During the MEEA policy team’s meetings with legislators, regulators and advocates this fall, staff were frequently asked about energy efficiency’s economic impact. Regardless of political affiliation, district demographics or policy priorities, all lawmakers wanted a deeper understanding of how energy efficiency creates jobs and what the sector’s impact is on the local economy. This blog answers policymakers’ most frequently asked questions.
In the 36 years since the California Standard Practice Manual (CaSPM) was first released, cost-effectiveness testing has spread across the country following the growth of utility customer-funded energy efficiency. The California tests have been adopted by utilities, consultants, regulatory commissions and legislators to determine whether an energy efficiency measure or program is worth pursuing and whether a completed program performed as expected. Fundamentally, a cost-effectiveness test measures the total benefits divided by the total costs, and passes if the ratio is greater than or equal to 1.0.
Recreational cannabis hits the shelves January 1, 2020 in both Illinois and Michigan. How will the race to market impact energy use?
Growing cannabis is an energy-intensive process, and as cultivators focus on getting product ready as quickly as possible, it will be easy for energy efficiency to get pushed to the backburner and energy consumption to rise.
After an extensive four-month debate, on July 23, 2019, the Ohio General Assembly passed H.B. 6, a nuclear subsidy bill which will essentially eliminate energy efficiency programs in the state. Governor DeWine signed the bill into law the same day.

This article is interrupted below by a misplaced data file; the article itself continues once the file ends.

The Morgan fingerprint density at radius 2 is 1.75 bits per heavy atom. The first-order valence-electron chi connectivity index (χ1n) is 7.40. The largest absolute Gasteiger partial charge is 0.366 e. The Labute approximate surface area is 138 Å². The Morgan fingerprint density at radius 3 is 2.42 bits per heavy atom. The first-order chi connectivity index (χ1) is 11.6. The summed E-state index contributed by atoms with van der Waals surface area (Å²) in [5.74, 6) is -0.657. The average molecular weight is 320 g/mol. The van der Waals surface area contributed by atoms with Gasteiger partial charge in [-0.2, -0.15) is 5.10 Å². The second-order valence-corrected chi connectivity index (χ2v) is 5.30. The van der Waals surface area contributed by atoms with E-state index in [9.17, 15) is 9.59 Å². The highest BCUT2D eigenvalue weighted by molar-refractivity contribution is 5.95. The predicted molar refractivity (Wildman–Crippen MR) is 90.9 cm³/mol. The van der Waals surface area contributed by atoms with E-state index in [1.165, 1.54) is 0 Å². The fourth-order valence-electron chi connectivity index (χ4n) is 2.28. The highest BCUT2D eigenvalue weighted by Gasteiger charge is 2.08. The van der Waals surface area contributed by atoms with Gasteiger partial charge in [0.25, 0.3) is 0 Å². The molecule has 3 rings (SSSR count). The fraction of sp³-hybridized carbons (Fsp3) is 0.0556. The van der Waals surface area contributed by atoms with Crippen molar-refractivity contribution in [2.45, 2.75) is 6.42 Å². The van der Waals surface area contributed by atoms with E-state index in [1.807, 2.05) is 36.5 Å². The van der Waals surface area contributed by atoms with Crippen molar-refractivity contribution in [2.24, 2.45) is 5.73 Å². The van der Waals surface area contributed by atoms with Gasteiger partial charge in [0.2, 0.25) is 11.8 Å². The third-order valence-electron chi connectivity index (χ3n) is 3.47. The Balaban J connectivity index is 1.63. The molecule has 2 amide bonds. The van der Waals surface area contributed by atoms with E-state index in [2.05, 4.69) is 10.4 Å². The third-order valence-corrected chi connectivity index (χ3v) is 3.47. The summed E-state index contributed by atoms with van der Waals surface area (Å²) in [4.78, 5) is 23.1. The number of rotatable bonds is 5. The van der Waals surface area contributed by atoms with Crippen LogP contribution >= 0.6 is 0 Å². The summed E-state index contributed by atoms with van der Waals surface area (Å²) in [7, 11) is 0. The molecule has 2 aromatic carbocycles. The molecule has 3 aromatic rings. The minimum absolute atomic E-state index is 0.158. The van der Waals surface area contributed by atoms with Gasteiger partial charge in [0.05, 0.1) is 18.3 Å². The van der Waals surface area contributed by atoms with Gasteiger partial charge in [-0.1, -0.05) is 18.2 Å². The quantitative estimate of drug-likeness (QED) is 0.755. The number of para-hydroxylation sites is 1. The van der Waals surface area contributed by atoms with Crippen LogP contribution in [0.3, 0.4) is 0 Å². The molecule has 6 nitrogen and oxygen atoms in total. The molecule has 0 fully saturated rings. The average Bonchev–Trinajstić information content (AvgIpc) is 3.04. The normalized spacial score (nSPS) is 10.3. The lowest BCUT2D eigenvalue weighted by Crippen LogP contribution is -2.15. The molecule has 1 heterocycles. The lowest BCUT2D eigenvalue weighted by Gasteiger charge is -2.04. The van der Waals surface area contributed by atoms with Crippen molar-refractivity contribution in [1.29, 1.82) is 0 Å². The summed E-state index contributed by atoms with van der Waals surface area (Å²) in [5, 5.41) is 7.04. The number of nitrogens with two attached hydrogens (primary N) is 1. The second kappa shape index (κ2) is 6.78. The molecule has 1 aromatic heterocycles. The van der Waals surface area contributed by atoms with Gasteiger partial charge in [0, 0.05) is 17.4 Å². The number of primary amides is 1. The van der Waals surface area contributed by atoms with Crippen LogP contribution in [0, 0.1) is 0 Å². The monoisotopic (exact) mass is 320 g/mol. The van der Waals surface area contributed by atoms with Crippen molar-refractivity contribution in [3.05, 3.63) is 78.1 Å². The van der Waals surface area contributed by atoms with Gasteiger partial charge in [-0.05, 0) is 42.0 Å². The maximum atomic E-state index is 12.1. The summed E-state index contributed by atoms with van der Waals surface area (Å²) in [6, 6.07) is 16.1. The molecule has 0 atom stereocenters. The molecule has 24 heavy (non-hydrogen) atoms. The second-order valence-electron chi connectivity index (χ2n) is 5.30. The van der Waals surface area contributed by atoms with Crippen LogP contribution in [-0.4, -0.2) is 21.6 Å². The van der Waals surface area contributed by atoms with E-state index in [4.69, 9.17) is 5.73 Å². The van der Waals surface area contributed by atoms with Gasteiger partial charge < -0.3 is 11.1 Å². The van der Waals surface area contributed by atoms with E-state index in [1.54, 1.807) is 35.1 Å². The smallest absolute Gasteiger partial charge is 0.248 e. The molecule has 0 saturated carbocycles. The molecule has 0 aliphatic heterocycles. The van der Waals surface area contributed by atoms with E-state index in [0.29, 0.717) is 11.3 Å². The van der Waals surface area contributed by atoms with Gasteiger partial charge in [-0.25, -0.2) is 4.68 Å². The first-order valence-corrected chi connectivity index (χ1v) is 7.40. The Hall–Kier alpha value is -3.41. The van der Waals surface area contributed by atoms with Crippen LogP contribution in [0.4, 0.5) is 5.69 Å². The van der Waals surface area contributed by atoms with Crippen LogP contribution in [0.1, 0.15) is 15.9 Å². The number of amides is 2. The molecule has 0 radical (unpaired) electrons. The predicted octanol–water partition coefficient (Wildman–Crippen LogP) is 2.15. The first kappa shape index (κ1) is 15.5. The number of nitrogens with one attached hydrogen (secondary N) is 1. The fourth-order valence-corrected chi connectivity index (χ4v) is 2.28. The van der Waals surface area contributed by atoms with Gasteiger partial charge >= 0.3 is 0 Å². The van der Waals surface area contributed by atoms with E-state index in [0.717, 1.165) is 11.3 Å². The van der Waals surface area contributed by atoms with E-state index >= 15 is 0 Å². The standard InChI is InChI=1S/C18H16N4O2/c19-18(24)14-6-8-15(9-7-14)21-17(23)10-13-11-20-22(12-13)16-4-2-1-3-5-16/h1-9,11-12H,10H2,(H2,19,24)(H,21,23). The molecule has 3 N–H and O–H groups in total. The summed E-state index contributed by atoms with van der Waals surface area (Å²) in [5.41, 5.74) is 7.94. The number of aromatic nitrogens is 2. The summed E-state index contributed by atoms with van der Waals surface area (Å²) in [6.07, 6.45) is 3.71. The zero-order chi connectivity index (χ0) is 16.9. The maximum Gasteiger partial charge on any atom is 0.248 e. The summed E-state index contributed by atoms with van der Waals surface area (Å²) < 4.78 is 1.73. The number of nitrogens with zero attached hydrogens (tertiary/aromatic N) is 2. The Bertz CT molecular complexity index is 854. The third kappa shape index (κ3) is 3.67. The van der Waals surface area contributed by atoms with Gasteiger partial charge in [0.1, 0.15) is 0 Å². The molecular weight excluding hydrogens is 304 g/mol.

Des Moines, Iowa joined the ranks of some of the most sustainability-conscious cities in the Midwest when the city council adopted a new benchmarking ordinance on June 3, 2019. The ordinance will require all city-owned buildings and privately-owned commercial and multifamily buildings larger than 25,000 square feet to report their energy and water usage to the city. Currently, large buildings in Des Moines account for 56% of greenhouse gas emissions, and this initiative will aid in the city’s goal of reducing their emissions 28% by 2025.
Homeowners are increasingly interested in their homes’ energy use. Whether they want to save money on utility bills, make their living space more comfortable or live a more eco-friendly lifestyle, awareness of energy use in residential buildings is growing. Smart thermostats that allow homeowners better control over their heating and cooling costs have increased in popularity over the years, expected to reach 40 million U.S. homes by 2020.
E4TheFuture interviewed various regional energy efficiency organizations (REEOs) about their reflections on the National Standard Practice Manual (NSPM). MEEA's Greg Ehrendreich spoke with E4TheFuture about the NSPM's uptake in the Midwest, and their conversation is excerpted below. To see responses from the other REEOs, read their full blog.
Nebraska’s buildings are about to get a lot more efficient. Seriously, a lot more efficient.
On Wednesday, May 8, Governor Ricketts signed LB405 into law. The bill, introduced by freshman Senator Megan Hunt, updates Nebraska’s statewide residential and commercial energy code to the 2018 International Energy Conservation Code (IECC) without amendments, making Nebraska the leader in efficient building codes in the Midwest, and neck-and-neck with national leaders like Massachusetts and California.
With the conclusion of the 132nd General Assembly Session on December 31, 2018, a bill to significantly curtail Ohio’s energy efficiency resource standard (EERS) officially died, leaving the state’s clean energy economy preserved. This was a victory for Ohio’s many clean energy jobs, its economy, customers’ energy bills and the environment.
But the path to victory was not easy, and a diverse set of stakeholders, including MEEA, spent two years working with policymakers to ensure they understood the benefits of energy efficiency and the potential costs of passing H.B. 114.